Scotland's Queensferry Crossing Bridge Opens to Traffic
The 1.7-mile bridge across the Firth of Forth is the longest three-tower cable-stayed bridge in the world. Traffic is expected to be heavy Sept. 7.
The new Queensferry Crossing bridge spanning Scotland's Firth of Forth is reopening to traffic Sept. 7 after celebratory pre-opening events took place during the past few days. Traffic management will direct road users onto the new crossing, with a speed limit of 40 mph in place on the approach roads and over the bridge because traffic is expected to be heavy.
"We have seen tremendous levels of interest in the crossing, and we really appreciate people's patience as the new arrangements bed-in," said Inspector Peter Houston of Police Scotland's Roads Policing Unit. "Following last week's successful opening of the Queensferry Crossing, we are supporting Transport Scotland to ensure that the crossing reopens opens in a safe and organized manner on Thursday, September 7. We do expect there to be long delays as people come to see the new bridge over the coming days. We would advise members of the public who currently cross the Firth of Forth as part of their commute to think about disruptions to their journey and to allow for extra travel time as traffic levels adjust. Those who are travelling to the Crossing for non-essential journeys are asked to consider very careful the timings of their visit and whether their journey is necessary."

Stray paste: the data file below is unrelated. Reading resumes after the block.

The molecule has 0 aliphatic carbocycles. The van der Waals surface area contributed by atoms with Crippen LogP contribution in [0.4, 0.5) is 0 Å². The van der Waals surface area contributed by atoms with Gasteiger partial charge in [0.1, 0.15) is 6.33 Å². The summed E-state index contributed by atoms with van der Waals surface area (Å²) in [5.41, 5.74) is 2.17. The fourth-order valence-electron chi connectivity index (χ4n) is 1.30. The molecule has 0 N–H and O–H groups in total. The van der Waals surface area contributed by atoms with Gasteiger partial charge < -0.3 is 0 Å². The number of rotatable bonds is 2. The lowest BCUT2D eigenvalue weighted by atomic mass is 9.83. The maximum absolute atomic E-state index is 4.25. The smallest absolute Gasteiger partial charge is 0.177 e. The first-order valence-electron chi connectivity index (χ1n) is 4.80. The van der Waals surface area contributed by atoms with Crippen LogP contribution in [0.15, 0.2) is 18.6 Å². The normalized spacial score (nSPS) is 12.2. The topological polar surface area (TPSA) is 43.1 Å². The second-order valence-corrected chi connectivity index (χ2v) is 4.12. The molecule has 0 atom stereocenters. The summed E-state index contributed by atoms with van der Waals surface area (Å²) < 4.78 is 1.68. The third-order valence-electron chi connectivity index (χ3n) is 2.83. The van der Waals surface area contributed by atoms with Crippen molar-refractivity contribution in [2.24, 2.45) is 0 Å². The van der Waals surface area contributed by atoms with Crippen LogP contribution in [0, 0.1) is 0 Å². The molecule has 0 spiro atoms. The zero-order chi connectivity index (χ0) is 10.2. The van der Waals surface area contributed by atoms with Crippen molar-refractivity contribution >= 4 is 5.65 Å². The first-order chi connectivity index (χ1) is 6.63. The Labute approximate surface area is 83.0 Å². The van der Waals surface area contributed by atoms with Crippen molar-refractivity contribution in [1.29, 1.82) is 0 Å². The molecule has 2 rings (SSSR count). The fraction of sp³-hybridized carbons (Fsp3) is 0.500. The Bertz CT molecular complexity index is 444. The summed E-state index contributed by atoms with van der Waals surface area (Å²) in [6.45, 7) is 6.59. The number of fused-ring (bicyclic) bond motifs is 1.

The Forth Road Bridge remains open to pedestrians and cyclists as work continues to make the final connections to the new network; drivers are being urged to approach with care to familiarize themselves with the road layout.
Traffic Scotland Operator Manager Stein Connelly urged commuting motorists to check Traffic Scotland and @trafficscotland on Twitter for the latest information before they leave, or to visit www.theforthbridges.org.
The website's information about the bridge says it has been the biggest infrastructure project in Scotland for a generation and established a new world record in 2013 by achieving the largest continuous underwater concrete pour: A 24-hour, non-stop operation successfully poured 16,869 cubic meters of concrete into the water-filled south tower caisson.
It features the highest bridge towers in the UK and consists of 122 deck sections, each weight as much as 750 tonnes. About 23,000 miles of cabling are used in it, as well as 35,000 tonnes of steel used in the bridge's superstructure -- the same number of people who voted in the Name the Bridge process.
The principal contractor is Forth Crossing Bridge Constructors, comprising Hochtief (Germany), American Bridge (US), Dragados (Spain), and Morrison (Scotland). It and its subcontractors will clock more than 10 million man-hours in completing the project. The Scottish Government's engineering consultants are Jacobs Arup, which involved more than 1,700 staffers from North America, Asia, Europe, and Australia.